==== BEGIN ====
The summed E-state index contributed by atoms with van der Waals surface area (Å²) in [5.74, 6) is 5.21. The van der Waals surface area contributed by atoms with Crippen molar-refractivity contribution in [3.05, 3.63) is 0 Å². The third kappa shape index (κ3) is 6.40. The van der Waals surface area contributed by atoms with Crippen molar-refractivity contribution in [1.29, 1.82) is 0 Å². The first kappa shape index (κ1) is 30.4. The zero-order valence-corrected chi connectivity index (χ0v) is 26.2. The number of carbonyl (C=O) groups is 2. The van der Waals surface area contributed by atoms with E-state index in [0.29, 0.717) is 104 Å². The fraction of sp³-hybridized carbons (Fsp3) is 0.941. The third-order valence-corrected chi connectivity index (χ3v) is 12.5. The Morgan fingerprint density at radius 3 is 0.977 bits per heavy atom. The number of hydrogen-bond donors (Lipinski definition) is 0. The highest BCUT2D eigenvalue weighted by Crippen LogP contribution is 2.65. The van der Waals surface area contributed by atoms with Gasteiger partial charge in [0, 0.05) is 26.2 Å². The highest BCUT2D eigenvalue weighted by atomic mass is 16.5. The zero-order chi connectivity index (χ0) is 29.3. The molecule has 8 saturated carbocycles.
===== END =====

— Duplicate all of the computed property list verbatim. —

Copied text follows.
The summed E-state index contributed by atoms with van der Waals surface area (Å²) in [5.74, 6) is 5.21. The van der Waals surface area contributed by atoms with Crippen molar-refractivity contribution in [3.05, 3.63) is 0 Å². The third kappa shape index (κ3) is 6.40. The van der Waals surface area contributed by atoms with Crippen molar-refractivity contribution in [1.29, 1.82) is 0 Å². The first kappa shape index (κ1) is 30.4. The zero-order valence-corrected chi connectivity index (χ0v) is 26.2. The number of carbonyl (C=O) groups is 2. The van der Waals surface area contributed by atoms with E-state index in [0.29, 0.717) is 104 Å². The fraction of sp³-hybridized carbons (Fsp3) is 0.941. The third-order valence-corrected chi connectivity index (χ3v) is 12.5. The Morgan fingerprint density at radius 3 is 0.977 bits per heavy atom. The number of hydrogen-bond donors (Lipinski definition) is 0. The highest BCUT2D eigenvalue weighted by Crippen LogP contribution is 2.65. The van der Waals surface area contributed by atoms with Gasteiger partial charge in [0, 0.05) is 26.2 Å². The highest BCUT2D eigenvalue weighted by atomic mass is 16.5. The zero-order chi connectivity index (χ0) is 29.3. The molecule has 8 saturated carbocycles.